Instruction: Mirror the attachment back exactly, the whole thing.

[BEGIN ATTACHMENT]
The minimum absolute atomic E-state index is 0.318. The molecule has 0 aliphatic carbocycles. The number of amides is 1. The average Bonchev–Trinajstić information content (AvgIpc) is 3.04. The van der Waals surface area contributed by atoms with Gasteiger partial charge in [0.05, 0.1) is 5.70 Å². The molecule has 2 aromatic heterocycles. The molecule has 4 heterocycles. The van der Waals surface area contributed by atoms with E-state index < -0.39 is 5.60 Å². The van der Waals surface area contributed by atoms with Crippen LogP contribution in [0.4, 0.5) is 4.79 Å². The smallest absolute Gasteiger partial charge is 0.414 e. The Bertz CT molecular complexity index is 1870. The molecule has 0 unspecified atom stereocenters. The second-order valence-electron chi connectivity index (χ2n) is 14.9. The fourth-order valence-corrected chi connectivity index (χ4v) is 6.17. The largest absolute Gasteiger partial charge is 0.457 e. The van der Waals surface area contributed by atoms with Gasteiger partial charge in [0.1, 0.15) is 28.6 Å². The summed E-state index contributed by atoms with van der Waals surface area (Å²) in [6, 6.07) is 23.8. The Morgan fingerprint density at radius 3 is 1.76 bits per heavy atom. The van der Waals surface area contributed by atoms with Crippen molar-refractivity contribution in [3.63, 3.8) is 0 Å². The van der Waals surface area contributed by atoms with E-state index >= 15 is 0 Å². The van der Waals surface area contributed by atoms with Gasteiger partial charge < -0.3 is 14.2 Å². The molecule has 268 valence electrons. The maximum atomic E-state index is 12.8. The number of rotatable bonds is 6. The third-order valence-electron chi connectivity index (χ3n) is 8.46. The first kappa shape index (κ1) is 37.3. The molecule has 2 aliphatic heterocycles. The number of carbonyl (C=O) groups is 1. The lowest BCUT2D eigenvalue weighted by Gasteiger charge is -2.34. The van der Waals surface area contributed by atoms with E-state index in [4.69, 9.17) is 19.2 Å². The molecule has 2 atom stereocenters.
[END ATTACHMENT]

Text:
The minimum absolute atomic E-state index is 0.318. The molecule has 0 aliphatic carbocycles. The number of amides is 1. The average Bonchev–Trinajstić information content (AvgIpc) is 3.04. The van der Waals surface area contributed by atoms with Gasteiger partial charge in [0.05, 0.1) is 5.70 Å². The molecule has 2 aromatic heterocycles. The molecule has 4 heterocycles. The van der Waals surface area contributed by atoms with E-state index < -0.39 is 5.60 Å². The van der Waals surface area contributed by atoms with Crippen LogP contribution in [0.4, 0.5) is 4.79 Å². The smallest absolute Gasteiger partial charge is 0.414 e. The Bertz CT molecular complexity index is 1870. The molecule has 0 unspecified atom stereocenters. The second-order valence-electron chi connectivity index (χ2n) is 14.9. The fourth-order valence-corrected chi connectivity index (χ4v) is 6.17. The largest absolute Gasteiger partial charge is 0.457 e. The van der Waals surface area contributed by atoms with Gasteiger partial charge in [0.1, 0.15) is 28.6 Å². The summed E-state index contributed by atoms with van der Waals surface area (Å²) in [6, 6.07) is 23.8. The Morgan fingerprint density at radius 3 is 1.76 bits per heavy atom. The van der Waals surface area contributed by atoms with Crippen molar-refractivity contribution in [3.63, 3.8) is 0 Å². The van der Waals surface area contributed by atoms with E-state index >= 15 is 0 Å². The van der Waals surface area contributed by atoms with Gasteiger partial charge < -0.3 is 14.2 Å². The molecule has 268 valence electrons. The maximum atomic E-state index is 12.8. The number of rotatable bonds is 6. The third-order valence-electron chi connectivity index (χ3n) is 8.46. The first kappa shape index (κ1) is 37.3. The molecule has 2 aliphatic heterocycles. The number of carbonyl (C=O) groups is 1. The lowest BCUT2D eigenvalue weighted by Gasteiger charge is -2.34. The van der Waals surface area contributed by atoms with E-state index in [4.69, 9.17) is 19.2 Å². The molecule has 2 atom stereocenters.